Chris's link really has some more solid tips

http://ccpottery.com...rk_to_gall.html

Mark

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Mark, thanks so much for sharing your experiences and advice. My own experiences with consignment were pretty bad. I fell into all of the pitfalls you described, including one gallery that suddenly closed and the owner disappeared with my pots ( I did get them back eventually, but it was a real pain.) In hindsight I wish I had taken some of your advice, especially working with the shop owners to make sure my work was displayed well. I've had much more success with wholesale. Maybe this is a east coast/west coast difference, but around here the consignment operations are generally run by people without much business experience, the types who think "wouldn't it be fun to own an art gallery?" Not a good basis to start a business. So to those of you venturing into the consignment world, it would be wise to adopt Mark's attitude .... be upfront with all of your terms, make sure the shop owners understand that you need to trust them. And I would add my own advice ... if you don't feel comfortable, simply go pick up your pots, say thank you and leave.

 

Mea

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" if you don't feel comfortable, simply go pick up your pots, say thank you and leave."

 

I agree totally ... Even if the people seem 'nice' or they really like your work ... your gut instincts are usually right.

Another warning sign is if they are giving you 60% and only keeping 40%. ... I know, this does not seem like a bad thing but it is almost impossible to sustain a business on this low income. Most of the places I have seen fail had this kind of split. I'm not saying there are not places surviving on this ... just that it is a Gallery I would monitor closely to make sure they were still open. Another good reason to keep your consignment shops within easy reach.

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" if you don't feel comfortable, simply go pick up your pots, say thank you and leave."

 

I agree totally ... Even if the people seem 'nice' or they really like your work ... your gut instincts are usually right.

Another warning sign is if they are giving you 60% and only keeping 40%. ... I know, this does not seem like a bad thing but it is almost impossible to sustain a business on this low income. Most of the places I have seen fail had this kind of split. I'm not saying there are not places surviving on this ... just that it is a Gallery I would monitor closely to make sure they were still open. Another good reason to keep your consignment shops within easy reach.

 

Gep said

(Maybe this is a east coast/west coast difference, but around here the consignment operations are generally run by people without much business experience,)

A few other points GEP is its the same out west many owners do not have good bus. skills-For me this has been more true with some new owners taking over an older business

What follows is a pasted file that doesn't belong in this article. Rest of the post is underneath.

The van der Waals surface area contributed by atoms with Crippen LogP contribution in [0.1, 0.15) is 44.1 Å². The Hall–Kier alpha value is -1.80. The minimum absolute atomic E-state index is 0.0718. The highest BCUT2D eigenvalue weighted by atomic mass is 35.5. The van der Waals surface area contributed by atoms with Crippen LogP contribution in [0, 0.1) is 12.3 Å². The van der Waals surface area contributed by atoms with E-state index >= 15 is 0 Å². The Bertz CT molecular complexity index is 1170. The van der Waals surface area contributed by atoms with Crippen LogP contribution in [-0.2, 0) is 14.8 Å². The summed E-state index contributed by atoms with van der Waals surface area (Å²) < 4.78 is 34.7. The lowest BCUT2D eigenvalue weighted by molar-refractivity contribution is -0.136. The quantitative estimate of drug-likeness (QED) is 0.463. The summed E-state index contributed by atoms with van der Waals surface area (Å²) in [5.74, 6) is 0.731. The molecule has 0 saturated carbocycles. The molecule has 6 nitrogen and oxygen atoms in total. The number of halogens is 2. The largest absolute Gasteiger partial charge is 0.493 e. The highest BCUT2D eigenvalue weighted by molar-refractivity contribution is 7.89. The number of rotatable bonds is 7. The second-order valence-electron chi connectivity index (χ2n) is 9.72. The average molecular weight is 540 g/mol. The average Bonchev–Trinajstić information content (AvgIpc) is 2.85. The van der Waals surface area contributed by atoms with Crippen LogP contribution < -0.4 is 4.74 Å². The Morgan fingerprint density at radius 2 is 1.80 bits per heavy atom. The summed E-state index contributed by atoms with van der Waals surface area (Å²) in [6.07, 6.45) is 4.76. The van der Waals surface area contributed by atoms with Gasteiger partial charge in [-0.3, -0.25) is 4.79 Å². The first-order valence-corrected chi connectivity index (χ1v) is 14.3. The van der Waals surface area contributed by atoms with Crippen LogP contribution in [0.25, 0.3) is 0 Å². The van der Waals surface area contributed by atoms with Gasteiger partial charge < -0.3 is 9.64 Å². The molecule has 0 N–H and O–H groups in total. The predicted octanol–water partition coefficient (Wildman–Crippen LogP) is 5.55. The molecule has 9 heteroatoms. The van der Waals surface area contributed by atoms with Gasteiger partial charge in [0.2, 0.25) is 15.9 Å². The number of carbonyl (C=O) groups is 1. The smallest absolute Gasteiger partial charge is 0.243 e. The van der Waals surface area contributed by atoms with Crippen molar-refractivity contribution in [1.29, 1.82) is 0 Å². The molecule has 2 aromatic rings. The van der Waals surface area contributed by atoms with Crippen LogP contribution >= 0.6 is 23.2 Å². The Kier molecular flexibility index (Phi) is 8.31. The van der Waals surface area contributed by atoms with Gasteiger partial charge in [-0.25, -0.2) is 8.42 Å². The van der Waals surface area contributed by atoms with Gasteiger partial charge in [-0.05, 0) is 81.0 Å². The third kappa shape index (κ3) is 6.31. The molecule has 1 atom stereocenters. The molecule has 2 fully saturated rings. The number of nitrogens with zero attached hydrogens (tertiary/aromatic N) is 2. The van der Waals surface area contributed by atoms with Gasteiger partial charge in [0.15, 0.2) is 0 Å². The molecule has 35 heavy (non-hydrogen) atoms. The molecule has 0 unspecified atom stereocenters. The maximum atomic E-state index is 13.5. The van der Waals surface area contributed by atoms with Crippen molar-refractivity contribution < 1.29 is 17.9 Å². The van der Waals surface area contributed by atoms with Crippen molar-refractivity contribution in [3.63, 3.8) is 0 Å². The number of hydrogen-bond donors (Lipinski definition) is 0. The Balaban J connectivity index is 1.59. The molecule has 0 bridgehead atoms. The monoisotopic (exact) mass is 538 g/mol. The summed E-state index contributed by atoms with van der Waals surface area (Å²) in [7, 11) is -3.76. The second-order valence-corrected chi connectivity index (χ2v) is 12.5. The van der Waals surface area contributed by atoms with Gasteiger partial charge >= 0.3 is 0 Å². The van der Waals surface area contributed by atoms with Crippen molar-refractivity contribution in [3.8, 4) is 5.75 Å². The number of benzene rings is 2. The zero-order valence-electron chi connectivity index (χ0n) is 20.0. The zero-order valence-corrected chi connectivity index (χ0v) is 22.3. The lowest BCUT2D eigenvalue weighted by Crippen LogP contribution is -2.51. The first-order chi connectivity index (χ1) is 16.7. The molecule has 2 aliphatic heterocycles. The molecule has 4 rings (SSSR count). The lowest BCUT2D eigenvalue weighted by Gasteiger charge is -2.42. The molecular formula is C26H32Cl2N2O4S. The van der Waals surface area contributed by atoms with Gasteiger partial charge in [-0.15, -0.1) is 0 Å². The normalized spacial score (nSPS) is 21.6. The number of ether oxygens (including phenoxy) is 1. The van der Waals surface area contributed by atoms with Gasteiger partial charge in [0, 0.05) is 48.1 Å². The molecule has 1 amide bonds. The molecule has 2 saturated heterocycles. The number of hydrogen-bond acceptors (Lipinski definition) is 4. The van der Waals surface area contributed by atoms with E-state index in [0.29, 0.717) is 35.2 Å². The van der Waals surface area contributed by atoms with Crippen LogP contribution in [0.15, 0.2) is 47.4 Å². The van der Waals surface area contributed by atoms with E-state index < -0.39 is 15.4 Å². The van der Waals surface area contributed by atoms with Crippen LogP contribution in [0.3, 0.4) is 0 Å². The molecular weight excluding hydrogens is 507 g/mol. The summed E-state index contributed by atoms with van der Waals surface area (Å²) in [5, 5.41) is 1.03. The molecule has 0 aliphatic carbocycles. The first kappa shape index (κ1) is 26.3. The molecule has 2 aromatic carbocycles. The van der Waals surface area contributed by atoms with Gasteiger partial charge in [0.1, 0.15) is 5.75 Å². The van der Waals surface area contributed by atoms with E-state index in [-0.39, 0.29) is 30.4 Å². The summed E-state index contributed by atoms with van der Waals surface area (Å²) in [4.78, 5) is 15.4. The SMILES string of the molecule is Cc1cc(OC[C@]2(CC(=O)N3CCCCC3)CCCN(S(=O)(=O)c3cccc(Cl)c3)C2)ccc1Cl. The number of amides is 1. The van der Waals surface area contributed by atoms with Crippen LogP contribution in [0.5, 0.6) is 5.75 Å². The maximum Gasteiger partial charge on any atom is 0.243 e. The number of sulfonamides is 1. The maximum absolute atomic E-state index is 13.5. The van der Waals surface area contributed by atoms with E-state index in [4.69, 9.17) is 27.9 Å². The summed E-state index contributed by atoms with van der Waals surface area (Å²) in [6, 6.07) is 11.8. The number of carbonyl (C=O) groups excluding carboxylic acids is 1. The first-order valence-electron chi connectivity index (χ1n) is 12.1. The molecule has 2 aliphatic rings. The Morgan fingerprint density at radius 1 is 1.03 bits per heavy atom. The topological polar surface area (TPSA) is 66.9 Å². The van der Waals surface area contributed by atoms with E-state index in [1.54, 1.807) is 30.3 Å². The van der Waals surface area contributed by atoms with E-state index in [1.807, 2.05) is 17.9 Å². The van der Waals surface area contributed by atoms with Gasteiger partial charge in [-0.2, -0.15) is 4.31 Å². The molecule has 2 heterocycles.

Most of my outlets are long standing but that was not the case way back when

Two of them I am amazed they can even manage the business'es-I think this is true with many a small business every where

 

As to the 60-40 split most of these shops also have buy and sell where they make more profit on those goods-Stuff bought at the gift show (wholesale in San. Fran.)

They tend to mark this up for massive profits-we 60-40 guys are just a small part of that mix.

 

My largest loss was a large wholesale order never paid for-it was about 4 hours from me in Mendocino Ca-they took my order-moved away with all the gallery goods

Took everyone for a ride-If you wholesale the 1st order is paid for on delivery.

Mark

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Mark;

You have really taken some time and given us some good advice. Like Chris says, the 60%/40% doesn't work. I have had many shops go under, and keep my work. I was eating Sunday dinner ,a few years ago. A shop phoned me up to tell me they were going bankrupt on Monday, and to get my work which was nice. I missed dinner though.

I only have one consignment gallery, our main Art Gallery in the city. Chances are pretty good that it won't go bust.

I mainly sell from two studio sales a year, at a co-operative studio, and I take wholesale orders, for dinner ware. In the summer I do three craft fare, so I manage to sell everything without the consignment hassle.

TJR.

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Mark - I hope for your sake that your hand recovers well and quickly, but I must say we've really been benefitting from your recovery period!

 

Alice

 

 

This is really a great thread-so many of us can learn a lot from the sharing that has occurred with this post. I have been considering lining up a local tea shop for my tea pots as I love doing them. This has encouraged me to jump in and throw some teapots for next Fall and see how it goes. Thanks again to Mark and all the others commenting here.

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A question if I may.....